To review, last month current state National Committeewoman (and onetime MDGOP Chair) Joyce Lyons Terhes announced she would not seek another four-year term in the post. To date two contenders have announced their intention to seek election – former YRNF Chairwoman Nicolee Ambrose and former state party Chair Audrey Scott. Anyone who’s paid attention to this space has seen me rake Audrey Scott over the coals for her participation in a rally supporting an increase in the state’s gasoline tax and, secondarily, for locking up the Transportation Trust Fund to prevent it from being raided every time Martin O’Malley needs to balance his budget. (The latter I’m fine with, but not the gas tax increase. Correctly prioritize what we have first.)

Audrey Scott, though, has a lot of backers who don’t mind that misstep with six members of the MDGOP’s executive board, six of the 24 local county Chairs, 24 of 43 Delegates, and 5 of 12 Senators on a list of endorsers Audrey has on her Facebook site devoted to the race. On the other hand, Ambrose has fewer elected officials supporting her (only Delegates Donna Stifler and LeRoy Myers, Senator J.B. Jennings, and U.S. Senate candidate Dan Bongino have expressed their support for Ambrose) but far more “likes” on her campaign’s Facebook page (143 vs. 17 for Scott.) Perhaps that’s a generational thing, but in any case the votes which will count are coming at the party’s Spring Convention April 27-28 – over three months from now.

(This upcoming state convention will also feature the election of ten Delegates and ten Alternate Delegates to the Republican National Convention. I unsuccessfully ran for this in 2008 but will take a pass in 2012 since I have something far more important to attend to that month and money enough for just one trip. We also elect a National Committeeman but thus far I’m unaware of anyone who will challenge current officeholder Louis Pope.)

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Romney gains Maryland support (and Pawlenty’s, too)

This news didn’t come to me directly, but it is legitimate: I found it on Mitt Romney’s website too.

Mitt Romney today won the support from leaders in Maryland.

“It is an honor to have the support of so many in Maryland,” said Mitt Romney. “They share my goals in this campaign to reverse President Obama’s failed policies and get our economy moving again. I look forward to working with them as I bring this message to Maryland and the American people.”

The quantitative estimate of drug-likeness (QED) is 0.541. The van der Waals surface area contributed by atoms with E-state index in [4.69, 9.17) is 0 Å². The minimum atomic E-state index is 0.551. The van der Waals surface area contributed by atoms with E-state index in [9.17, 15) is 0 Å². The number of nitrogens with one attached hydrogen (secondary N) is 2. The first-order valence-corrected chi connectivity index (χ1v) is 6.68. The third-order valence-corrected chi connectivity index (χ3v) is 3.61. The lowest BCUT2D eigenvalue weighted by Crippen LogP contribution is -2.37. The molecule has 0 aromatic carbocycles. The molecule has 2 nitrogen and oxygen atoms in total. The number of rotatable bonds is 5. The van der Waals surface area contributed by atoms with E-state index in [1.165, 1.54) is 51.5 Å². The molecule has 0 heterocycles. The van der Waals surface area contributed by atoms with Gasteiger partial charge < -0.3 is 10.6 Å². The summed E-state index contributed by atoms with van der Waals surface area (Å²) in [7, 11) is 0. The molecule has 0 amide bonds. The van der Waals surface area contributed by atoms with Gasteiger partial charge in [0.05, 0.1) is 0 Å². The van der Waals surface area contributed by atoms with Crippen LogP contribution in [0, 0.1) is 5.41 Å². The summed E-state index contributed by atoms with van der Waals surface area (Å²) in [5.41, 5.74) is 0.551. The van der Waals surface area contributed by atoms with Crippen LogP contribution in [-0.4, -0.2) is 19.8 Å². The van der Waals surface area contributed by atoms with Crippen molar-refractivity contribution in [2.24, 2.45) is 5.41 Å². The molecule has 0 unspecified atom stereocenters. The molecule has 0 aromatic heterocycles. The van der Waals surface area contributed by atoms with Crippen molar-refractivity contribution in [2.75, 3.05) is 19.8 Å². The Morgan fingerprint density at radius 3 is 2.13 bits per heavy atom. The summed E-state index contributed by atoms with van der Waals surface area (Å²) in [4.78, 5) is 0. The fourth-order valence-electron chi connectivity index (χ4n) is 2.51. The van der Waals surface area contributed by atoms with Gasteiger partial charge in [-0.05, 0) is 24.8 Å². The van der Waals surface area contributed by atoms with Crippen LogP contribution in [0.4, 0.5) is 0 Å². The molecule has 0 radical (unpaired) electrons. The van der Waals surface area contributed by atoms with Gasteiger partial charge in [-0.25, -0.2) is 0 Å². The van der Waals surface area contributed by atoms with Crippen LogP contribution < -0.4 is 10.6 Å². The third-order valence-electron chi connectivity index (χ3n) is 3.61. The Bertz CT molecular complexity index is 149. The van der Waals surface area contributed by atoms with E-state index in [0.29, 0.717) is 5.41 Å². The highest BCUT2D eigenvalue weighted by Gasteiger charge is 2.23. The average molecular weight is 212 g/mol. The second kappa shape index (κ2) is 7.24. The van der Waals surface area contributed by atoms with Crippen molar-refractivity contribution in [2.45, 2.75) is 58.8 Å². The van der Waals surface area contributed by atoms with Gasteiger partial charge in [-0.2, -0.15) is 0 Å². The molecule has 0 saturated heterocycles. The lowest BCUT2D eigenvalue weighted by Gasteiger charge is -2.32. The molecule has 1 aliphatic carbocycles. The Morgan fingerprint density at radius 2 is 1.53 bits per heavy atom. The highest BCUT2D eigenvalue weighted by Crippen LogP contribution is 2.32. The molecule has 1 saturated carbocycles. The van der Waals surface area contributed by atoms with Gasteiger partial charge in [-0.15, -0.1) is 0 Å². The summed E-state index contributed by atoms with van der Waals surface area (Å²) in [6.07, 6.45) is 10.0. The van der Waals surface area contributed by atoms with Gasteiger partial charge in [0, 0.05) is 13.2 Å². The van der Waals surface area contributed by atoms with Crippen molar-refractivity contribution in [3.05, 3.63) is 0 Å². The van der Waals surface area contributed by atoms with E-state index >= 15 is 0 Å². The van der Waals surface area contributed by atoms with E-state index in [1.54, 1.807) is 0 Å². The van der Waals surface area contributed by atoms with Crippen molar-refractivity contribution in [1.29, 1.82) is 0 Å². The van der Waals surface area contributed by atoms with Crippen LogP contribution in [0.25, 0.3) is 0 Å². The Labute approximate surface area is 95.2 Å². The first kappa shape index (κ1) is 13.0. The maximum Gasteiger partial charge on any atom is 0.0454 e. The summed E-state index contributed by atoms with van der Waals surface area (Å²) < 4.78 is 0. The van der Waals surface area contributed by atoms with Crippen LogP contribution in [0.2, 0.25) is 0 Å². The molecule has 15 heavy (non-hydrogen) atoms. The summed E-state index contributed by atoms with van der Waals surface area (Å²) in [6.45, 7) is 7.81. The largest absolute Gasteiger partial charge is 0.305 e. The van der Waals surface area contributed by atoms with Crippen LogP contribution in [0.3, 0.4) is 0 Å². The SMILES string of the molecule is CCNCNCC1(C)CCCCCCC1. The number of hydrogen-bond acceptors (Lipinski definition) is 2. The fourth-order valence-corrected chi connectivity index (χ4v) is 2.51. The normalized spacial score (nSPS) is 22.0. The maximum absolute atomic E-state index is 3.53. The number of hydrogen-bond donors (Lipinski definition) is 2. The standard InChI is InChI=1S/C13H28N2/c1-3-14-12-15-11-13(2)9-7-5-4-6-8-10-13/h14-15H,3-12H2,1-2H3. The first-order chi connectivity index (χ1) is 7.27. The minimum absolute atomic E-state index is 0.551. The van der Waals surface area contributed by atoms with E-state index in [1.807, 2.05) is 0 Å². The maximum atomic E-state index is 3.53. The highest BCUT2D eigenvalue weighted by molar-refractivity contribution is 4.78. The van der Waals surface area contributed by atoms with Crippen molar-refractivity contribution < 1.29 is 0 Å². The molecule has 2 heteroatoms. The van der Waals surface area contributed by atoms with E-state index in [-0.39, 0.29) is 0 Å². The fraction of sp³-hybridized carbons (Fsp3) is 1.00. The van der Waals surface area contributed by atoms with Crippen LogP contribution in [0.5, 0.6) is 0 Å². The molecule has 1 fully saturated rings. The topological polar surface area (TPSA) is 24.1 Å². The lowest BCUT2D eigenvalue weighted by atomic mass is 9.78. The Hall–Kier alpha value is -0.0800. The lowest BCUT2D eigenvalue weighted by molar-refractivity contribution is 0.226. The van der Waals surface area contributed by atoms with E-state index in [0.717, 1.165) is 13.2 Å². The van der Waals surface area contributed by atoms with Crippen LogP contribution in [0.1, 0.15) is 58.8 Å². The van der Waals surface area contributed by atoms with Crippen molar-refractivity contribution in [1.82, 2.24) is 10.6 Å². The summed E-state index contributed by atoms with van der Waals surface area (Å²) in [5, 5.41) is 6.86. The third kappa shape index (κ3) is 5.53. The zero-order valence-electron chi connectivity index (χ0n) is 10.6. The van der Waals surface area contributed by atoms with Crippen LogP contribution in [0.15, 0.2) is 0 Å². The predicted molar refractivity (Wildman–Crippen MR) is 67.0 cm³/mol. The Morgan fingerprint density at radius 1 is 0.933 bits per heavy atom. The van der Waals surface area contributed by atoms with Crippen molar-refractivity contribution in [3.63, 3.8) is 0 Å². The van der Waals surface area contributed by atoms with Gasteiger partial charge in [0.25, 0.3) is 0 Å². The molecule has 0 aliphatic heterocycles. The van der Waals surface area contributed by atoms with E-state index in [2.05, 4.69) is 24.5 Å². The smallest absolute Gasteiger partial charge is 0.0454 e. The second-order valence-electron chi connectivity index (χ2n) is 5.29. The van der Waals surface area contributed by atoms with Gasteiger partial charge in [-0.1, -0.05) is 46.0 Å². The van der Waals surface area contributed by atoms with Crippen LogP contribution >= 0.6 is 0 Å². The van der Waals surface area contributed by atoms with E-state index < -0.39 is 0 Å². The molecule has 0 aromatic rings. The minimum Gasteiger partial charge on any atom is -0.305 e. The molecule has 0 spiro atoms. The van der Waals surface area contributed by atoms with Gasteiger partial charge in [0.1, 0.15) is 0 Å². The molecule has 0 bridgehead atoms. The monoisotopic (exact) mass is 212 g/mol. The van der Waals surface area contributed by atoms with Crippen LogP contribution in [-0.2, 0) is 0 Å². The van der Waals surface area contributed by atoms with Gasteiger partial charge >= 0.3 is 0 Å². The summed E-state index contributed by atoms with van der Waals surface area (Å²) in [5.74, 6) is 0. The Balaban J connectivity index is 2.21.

Announcing his support, State Senator Richard Colburn said, “Mitt Romney has a proven record of creating jobs and cutting spending. President Obama has failed on these points and it has hurt the American economy. Mitt Romney has the much-needed experience to lead our country toward an economic recovery.”

Maryland Leaders Endorsing Mitt Romney:

  • State Senator Richard Colburn
  • State Senator Joe Getty
  • State Senator Allan Kittleman
  • Delegate Kathryn Afzali
  • Delegate John Cluster
  • Delegate Addie Eckardt
  • Delegate Donald Elliott
  • Delegate Michael Hough
  • Delegate Nic Kipke
  • Delegate Steven Schuh
  • Former United States Ambassador to New Zealand Robert Goodwin
  • National Committeeman Louis Pope
  • National Committeewoman Joyce Terhes
  • 2010 Republican Candidate for Lieutenant Governor and Former Secretary of State Mary Kane
  • Former Maryland Republican Party Chairman John Kane
  • Former Maryland Republican Party Chairman Audrey Scott
  • Former Maryland Republican Party First Vice Chair Chris Cavey
  • Former Maryland Republican Party First Vice Chair Chuck Gast
  • Maryland Republican Party Treasurer Christopher Rosenthal
  • Garrett County Republican Party Chairman Brenda Butcsher
  • Howard County Republican Party Chairman Loretta Shields
  • Montgomery County Republican Party Chairman Mark Uncapher
  • Frederick County Councilman Paul Smith
  • Howard County Councilman Greg Fox
  • State Central Committee Member – St. Mary’s County Mary Russell

Well, you won’t find my name on that list – it’s pretty safe to say that Mitt isn’t among my top picks. I see him as 2012’s answer to John McCain. Obviously, these 25 feel differently and that’s fine. Aside from Senator Colburn’s brief statement sure to draw a primary challenger in 2014, I don’t know what led the others to support him so I can’t really pass judgement on their intentions.

Read more

The man of Steele in trouble?

One outlet following the RNC Chair race closely has been the Hotline OnCall section of the NationalJournal. While the rest of us were watching bowl games or recovering from a night of revelry (or both) they were again updating their whip count on the race. With nearly half the voters having made a first-ballot commitment, none of the six candidates are over 1/3 of the way to the 85 votes they need to succeed.

Surprisingly, though, the leader at this point is Wisconsin state Chair Reince Priebus. Michael Steele lags behind in second place with 15 confirmed to 28 in the Priebus corner.